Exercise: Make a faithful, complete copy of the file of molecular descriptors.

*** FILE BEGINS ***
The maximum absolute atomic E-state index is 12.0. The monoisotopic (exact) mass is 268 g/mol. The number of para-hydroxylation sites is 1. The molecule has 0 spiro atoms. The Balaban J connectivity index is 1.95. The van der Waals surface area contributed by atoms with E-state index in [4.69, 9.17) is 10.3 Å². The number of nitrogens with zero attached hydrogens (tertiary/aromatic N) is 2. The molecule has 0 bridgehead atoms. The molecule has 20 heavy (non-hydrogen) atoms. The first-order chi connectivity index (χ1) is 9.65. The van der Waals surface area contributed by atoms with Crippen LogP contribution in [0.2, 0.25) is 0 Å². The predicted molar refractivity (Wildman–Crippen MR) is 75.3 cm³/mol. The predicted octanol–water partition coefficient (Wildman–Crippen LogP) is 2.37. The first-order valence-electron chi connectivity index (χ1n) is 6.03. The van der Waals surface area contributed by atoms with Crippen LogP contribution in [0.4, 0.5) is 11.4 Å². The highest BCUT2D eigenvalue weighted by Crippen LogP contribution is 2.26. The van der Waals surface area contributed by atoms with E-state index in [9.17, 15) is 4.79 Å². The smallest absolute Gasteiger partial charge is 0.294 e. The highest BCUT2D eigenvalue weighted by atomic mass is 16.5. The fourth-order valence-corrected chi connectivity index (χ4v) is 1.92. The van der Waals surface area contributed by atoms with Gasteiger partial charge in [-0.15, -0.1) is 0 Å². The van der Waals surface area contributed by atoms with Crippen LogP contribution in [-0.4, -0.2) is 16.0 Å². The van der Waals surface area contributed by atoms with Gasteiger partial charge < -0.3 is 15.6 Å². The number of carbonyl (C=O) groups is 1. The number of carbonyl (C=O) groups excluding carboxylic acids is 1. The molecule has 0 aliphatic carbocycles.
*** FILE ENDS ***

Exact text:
The maximum absolute atomic E-state index is 12.0. The monoisotopic (exact) mass is 268 g/mol. The number of para-hydroxylation sites is 1. The molecule has 0 spiro atoms. The Balaban J connectivity index is 1.95. The van der Waals surface area contributed by atoms with E-state index in [4.69, 9.17) is 10.3 Å². The number of nitrogens with zero attached hydrogens (tertiary/aromatic N) is 2. The molecule has 0 bridgehead atoms. The molecule has 20 heavy (non-hydrogen) atoms. The first-order chi connectivity index (χ1) is 9.65. The van der Waals surface area contributed by atoms with Crippen LogP contribution in [0.2, 0.25) is 0 Å². The predicted molar refractivity (Wildman–Crippen MR) is 75.3 cm³/mol. The predicted octanol–water partition coefficient (Wildman–Crippen LogP) is 2.37. The first-order valence-electron chi connectivity index (χ1n) is 6.03. The van der Waals surface area contributed by atoms with Crippen LogP contribution in [0.4, 0.5) is 11.4 Å². The highest BCUT2D eigenvalue weighted by Crippen LogP contribution is 2.26. The van der Waals surface area contributed by atoms with E-state index in [9.17, 15) is 4.79 Å². The smallest absolute Gasteiger partial charge is 0.294 e. The highest BCUT2D eigenvalue weighted by atomic mass is 16.5. The fourth-order valence-corrected chi connectivity index (χ4v) is 1.92. The van der Waals surface area contributed by atoms with Gasteiger partial charge in [-0.15, -0.1) is 0 Å². The van der Waals surface area contributed by atoms with Crippen LogP contribution in [-0.4, -0.2) is 16.0 Å². The van der Waals surface area contributed by atoms with Gasteiger partial charge < -0.3 is 15.6 Å². The number of carbonyl (C=O) groups is 1. The number of carbonyl (C=O) groups excluding carboxylic acids is 1. The molecule has 0 aliphatic carbocycles.